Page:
6

Genotype and environment impacts on Canada western spring wheat bread-making quality and development of weather-based prediction models

Finlay, Gordon John 08 January 2007 (has links)
A study was conducted to quantify weather conditions at specific growth stages of Canadian western Spring wheat (Triticum aestivum) and relate those growing conditions to variations in wheat grade and quality characteristics and to develop pre-harvest prediction models for wheat quality using weather input data. Six Canadian western spring wheat genotypes were grown in five locations across the Canadian prairies during the 2003 and 2004 growing seasons. Intensive weather data was collected during the growing season at each location and used to calculate accumulated heat stress, useful heat, moisture demand, moisture supply, moisture use and moisture stress variables for numerous crop development stages. Grain samples were graded, milled and underwent an extensive analysis of flour, dough, and bread making quality. ANOVA indicated that genotype, environment and their interactions had significant effects on most quality parameters tested. Environmental contribution to wheat quality variance was considerably larger than the variance contribution of either genotype or GxE interaction. Using the weather and crop development stage information, significant regression equations with high regression coefficients were developed for most quality parameters using just a single independent weather variable. Multiple regression equations with even higher R2 values were developed using three complex weather variables, leading to the opportunity to predict wheat quality 2-5 weeks prior to harvest. Equally strong prediction models were developed utilizing basic weather variables which could be obtained from weather stations monitoring only daily maximum and minimum air temperature and precipitation. The development periods of planting to jointing and anthesis to soft dough were the stages most frequently exhibiting the highest correlation to wheat quality indicating weather needs to be monitored during the entire growing season to accurately predict quality. Grain quality forecast models were validated using 2005 weather and crop data. Prediction models developed from the 2003 and 2004 data required modification in order to accurately and consistently predict the grain properties in 2005.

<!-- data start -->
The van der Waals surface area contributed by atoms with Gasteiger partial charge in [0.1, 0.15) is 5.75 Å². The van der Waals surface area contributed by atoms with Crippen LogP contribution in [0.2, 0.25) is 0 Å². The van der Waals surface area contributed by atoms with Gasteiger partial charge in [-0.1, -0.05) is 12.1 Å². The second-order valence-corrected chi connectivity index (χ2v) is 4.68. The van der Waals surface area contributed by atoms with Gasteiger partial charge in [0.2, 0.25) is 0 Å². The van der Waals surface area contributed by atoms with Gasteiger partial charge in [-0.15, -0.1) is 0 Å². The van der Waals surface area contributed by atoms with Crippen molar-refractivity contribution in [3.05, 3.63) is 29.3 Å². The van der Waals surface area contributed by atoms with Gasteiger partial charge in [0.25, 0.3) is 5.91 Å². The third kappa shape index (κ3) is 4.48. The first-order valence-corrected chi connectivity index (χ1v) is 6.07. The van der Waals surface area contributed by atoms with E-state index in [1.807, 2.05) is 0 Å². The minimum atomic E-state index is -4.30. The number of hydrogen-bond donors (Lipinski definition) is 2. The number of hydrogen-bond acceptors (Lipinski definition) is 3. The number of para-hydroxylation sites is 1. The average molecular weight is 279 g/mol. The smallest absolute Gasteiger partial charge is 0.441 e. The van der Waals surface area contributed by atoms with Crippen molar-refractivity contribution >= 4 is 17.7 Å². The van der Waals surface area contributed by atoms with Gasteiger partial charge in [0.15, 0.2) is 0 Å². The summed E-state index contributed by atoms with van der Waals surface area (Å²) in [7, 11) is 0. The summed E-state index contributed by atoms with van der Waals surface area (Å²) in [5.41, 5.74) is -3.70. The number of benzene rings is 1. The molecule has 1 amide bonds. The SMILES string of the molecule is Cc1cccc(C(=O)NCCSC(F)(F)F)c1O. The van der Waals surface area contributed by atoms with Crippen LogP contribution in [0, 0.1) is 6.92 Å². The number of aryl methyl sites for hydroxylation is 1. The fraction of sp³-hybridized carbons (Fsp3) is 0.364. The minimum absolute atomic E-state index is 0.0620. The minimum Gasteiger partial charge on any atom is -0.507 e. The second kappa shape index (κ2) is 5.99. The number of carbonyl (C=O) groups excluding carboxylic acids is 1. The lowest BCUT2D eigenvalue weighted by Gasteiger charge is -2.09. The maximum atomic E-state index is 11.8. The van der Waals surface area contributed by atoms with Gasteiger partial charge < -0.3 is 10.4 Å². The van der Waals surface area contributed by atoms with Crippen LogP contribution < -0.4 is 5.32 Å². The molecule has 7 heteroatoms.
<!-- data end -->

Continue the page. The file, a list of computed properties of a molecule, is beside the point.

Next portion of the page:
7

Transferability of community-based macro-level collision prediction models for use in road safety planning applications

Khondaker, Bidoura 11 1900 (has links)
This thesis proposes the methodology and guidelines for community-based macro-level CPM transferability to do road safety planning applications, with models developed in one spatial-temporal region being capable of used in a different spatial-temporal region. In doing this. the macro-level CPMs developed for the Greater Vancouver Regional District (GVRD) by Lovegrove and Sayed (2006, 2007) was used in a model transferability study. Using those models from GVRD and data from Central Okanagan Regional District (CORD), in the Province of British Columbia. Canada. a transferability test has been conducted that involved recalibration of the 1996 GVRD models to Kelowna, in 2003 context. The case study was carried out in three parts. First, macro-level CPMs for the City of Kelowna were developed using 2003 data following the research by GVRD CPM development and use. Next, the 1996 GVRD models were recalibrated to see whether they could yield reliable prediction of the safety estimates for Kelowna, in 2003 context. Finally, a comparison between the results of Kelowna’s own developed models and the transferred models was conducted to determine which models yielded better results. The results of the transferability study revealed that macro-level CPM transferability was possible and no more complicated than micro-level CPM transferability. To facilitate the development of reliable community-based, macro-level collision prediction models, it was recommended that CPMs be transferred rather than developed from scratch whenever and wherever communities lack sufficient data of adequate quality. Therefore, the transferability guidelines in this research, together with their application in the case studies, have been offered as a contribution towards model transferability to do road safety planning applications, with models developed in one spatial-temporal region being capable of used in a different spatial-temporal region.